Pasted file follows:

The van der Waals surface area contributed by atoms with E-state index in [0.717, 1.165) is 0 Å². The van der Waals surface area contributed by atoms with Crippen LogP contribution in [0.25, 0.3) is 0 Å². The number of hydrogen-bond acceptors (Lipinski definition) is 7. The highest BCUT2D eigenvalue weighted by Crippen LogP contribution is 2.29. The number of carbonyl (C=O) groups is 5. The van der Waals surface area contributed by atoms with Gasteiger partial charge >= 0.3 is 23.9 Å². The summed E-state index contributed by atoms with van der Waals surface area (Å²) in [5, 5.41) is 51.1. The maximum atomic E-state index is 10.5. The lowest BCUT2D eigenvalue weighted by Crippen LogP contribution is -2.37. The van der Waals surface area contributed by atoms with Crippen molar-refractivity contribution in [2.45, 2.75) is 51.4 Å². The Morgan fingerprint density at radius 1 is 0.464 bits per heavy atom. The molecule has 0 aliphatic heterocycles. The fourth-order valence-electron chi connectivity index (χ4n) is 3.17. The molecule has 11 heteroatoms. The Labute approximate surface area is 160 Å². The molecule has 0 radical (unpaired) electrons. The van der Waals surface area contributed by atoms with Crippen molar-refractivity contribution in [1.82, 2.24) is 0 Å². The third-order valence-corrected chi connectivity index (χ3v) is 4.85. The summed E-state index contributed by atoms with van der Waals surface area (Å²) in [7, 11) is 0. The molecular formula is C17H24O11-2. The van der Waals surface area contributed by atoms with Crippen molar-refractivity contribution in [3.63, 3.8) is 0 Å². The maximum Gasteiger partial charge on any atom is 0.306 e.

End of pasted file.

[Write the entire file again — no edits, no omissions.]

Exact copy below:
The van der Waals surface area contributed by atoms with E-state index in [0.717, 1.165) is 0 Å². The van der Waals surface area contributed by atoms with Crippen LogP contribution in [0.25, 0.3) is 0 Å². The number of hydrogen-bond acceptors (Lipinski definition) is 7. The highest BCUT2D eigenvalue weighted by Crippen LogP contribution is 2.29. The number of carbonyl (C=O) groups is 5. The van der Waals surface area contributed by atoms with Gasteiger partial charge >= 0.3 is 23.9 Å². The summed E-state index contributed by atoms with van der Waals surface area (Å²) in [5, 5.41) is 51.1. The maximum atomic E-state index is 10.5. The lowest BCUT2D eigenvalue weighted by Crippen LogP contribution is -2.37. The van der Waals surface area contributed by atoms with Crippen molar-refractivity contribution in [2.45, 2.75) is 51.4 Å². The Morgan fingerprint density at radius 1 is 0.464 bits per heavy atom. The molecule has 0 aliphatic heterocycles. The fourth-order valence-electron chi connectivity index (χ4n) is 3.17. The molecule has 11 heteroatoms. The Labute approximate surface area is 160 Å². The molecule has 0 radical (unpaired) electrons. The van der Waals surface area contributed by atoms with Crippen molar-refractivity contribution in [1.82, 2.24) is 0 Å². The third-order valence-corrected chi connectivity index (χ3v) is 4.85. The summed E-state index contributed by atoms with van der Waals surface area (Å²) in [7, 11) is 0. The molecular formula is C17H24O11-2. The van der Waals surface area contributed by atoms with Crippen molar-refractivity contribution in [3.63, 3.8) is 0 Å². The maximum Gasteiger partial charge on any atom is 0.306 e.